Halfway through year, America has already seen at least 309 mass shootings
Updated July 4, 2022 at 3:46 PM ET
On May 14, a racist attack at a Buffalo, N.Y., supermarket snatched the lives of 10 people and left three more injured. It was the deadliest mass shooting of the year in the United States for just over a week.
Mass shootings happen in the U.S. with depressing regularity. The nation has seen at least 11 mass shootings since the start of July, with the latest on Monday at a July Fourth parade in Highland Park, Ill. At least six people were killed in the shooting; approximately two dozen others were taken to the hospital, according to preliminary reports.
Monday is day 185 of the year, and the country has already experienced at least 309 mass shootings so far. At least 309 in just over 26 weeks. This averages out to more than 11 a week.
The tally comes from the Gun Violence Archive, an independent data collection organization. The group defines a mass shooting as an incident in which four or more people are shot or killed, excluding the shooter. The full list of mass shootings in 2022 can be found here.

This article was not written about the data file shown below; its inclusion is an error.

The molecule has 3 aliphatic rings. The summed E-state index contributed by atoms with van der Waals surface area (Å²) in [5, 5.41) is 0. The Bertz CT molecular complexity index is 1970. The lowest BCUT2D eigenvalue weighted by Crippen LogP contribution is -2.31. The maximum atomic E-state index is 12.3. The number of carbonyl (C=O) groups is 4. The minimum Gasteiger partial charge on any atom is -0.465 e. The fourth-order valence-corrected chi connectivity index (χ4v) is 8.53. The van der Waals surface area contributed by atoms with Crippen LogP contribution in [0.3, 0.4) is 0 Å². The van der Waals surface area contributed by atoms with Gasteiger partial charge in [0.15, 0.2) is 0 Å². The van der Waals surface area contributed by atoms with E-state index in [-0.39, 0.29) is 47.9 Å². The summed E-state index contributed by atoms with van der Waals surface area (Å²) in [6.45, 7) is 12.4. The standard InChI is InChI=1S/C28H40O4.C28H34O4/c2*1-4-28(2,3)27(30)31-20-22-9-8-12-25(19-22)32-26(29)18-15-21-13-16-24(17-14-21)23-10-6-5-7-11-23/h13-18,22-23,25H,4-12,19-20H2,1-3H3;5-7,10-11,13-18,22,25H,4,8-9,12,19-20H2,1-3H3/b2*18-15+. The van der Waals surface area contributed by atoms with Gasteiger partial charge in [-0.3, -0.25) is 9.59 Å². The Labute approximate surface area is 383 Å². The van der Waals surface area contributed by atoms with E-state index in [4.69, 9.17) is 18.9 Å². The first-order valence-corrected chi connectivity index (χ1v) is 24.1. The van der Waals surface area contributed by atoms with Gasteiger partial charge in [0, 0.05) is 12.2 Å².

Such shootings are an American phenomenon
The massacres don't come out of nowhere, says Mark Follman, who has been researching mass shootings since 2012, when a gunman killed 12 people at a movie theater in Aurora, Colo.
"This is planned violence. There is, in every one of these cases, always a trail of ... behavioral warning signs," he told NPR in May.
Follman, the author of a new book, Trigger Points, says the role of mental health is also widely misunderstood.
"The general public views mass shooters as people who are totally crazy, insane. It fits with the idea of snapping, as if these people are totally detached from reality."
That's not the case, he said. There's "a very rational thought process" that goes into planning and carrying out mass shootings.
The suspect in the Uvalde attack was a high school student who bought at least two AR-15-style rifles shortly after his 18th birthday and shot his grandmother before going to the elementary school, officials said.
The suspect in the Buffalo attack left behind a racist screed, donned body armor, and livestreamed the attack.
Copyright 2022 NPR. To see more, visit https://www.npr.org.